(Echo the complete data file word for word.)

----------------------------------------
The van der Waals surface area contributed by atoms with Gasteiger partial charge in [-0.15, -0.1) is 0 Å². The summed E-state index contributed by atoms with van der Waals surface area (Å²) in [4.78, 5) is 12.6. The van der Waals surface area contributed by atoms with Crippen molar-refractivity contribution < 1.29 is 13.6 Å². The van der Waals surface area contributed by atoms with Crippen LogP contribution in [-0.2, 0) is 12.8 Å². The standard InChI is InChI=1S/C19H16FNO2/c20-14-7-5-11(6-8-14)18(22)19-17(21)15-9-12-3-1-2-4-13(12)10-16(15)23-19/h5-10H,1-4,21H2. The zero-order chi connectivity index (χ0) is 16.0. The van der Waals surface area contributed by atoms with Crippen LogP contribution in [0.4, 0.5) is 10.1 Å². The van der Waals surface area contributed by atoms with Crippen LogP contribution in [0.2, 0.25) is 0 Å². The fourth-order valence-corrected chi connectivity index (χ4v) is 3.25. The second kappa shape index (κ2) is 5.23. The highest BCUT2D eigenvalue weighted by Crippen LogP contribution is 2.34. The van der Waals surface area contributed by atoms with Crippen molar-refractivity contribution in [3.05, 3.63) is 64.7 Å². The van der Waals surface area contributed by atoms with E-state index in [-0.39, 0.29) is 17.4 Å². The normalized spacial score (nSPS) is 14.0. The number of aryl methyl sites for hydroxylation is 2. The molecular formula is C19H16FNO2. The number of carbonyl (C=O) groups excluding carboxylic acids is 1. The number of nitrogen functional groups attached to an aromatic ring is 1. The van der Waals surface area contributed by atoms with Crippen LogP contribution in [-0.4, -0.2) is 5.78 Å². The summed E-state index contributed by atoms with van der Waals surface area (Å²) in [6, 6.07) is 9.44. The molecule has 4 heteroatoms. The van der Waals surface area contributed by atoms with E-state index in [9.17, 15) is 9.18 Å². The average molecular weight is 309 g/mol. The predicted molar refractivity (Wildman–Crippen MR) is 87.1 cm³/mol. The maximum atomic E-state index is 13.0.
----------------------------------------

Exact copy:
The van der Waals surface area contributed by atoms with Gasteiger partial charge in [-0.15, -0.1) is 0 Å². The summed E-state index contributed by atoms with van der Waals surface area (Å²) in [4.78, 5) is 12.6. The van der Waals surface area contributed by atoms with Crippen molar-refractivity contribution < 1.29 is 13.6 Å². The van der Waals surface area contributed by atoms with Crippen LogP contribution in [-0.2, 0) is 12.8 Å². The standard InChI is InChI=1S/C19H16FNO2/c20-14-7-5-11(6-8-14)18(22)19-17(21)15-9-12-3-1-2-4-13(12)10-16(15)23-19/h5-10H,1-4,21H2. The zero-order chi connectivity index (χ0) is 16.0. The van der Waals surface area contributed by atoms with Crippen LogP contribution in [0.4, 0.5) is 10.1 Å². The van der Waals surface area contributed by atoms with Crippen LogP contribution in [0.2, 0.25) is 0 Å². The fourth-order valence-corrected chi connectivity index (χ4v) is 3.25. The second kappa shape index (κ2) is 5.23. The highest BCUT2D eigenvalue weighted by Crippen LogP contribution is 2.34. The van der Waals surface area contributed by atoms with Crippen molar-refractivity contribution in [3.05, 3.63) is 64.7 Å². The van der Waals surface area contributed by atoms with E-state index in [-0.39, 0.29) is 17.4 Å². The normalized spacial score (nSPS) is 14.0. The number of aryl methyl sites for hydroxylation is 2. The molecular formula is C19H16FNO2. The number of carbonyl (C=O) groups excluding carboxylic acids is 1. The number of nitrogen functional groups attached to an aromatic ring is 1. The van der Waals surface area contributed by atoms with Crippen LogP contribution in [-0.4, -0.2) is 5.78 Å². The summed E-state index contributed by atoms with van der Waals surface area (Å²) in [6, 6.07) is 9.44. The molecule has 4 heteroatoms. The van der Waals surface area contributed by atoms with E-state index in [9.17, 15) is 9.18 Å². The average molecular weight is 309 g/mol. The predicted molar refractivity (Wildman–Crippen MR) is 87.1 cm³/mol. The maximum atomic E-state index is 13.0.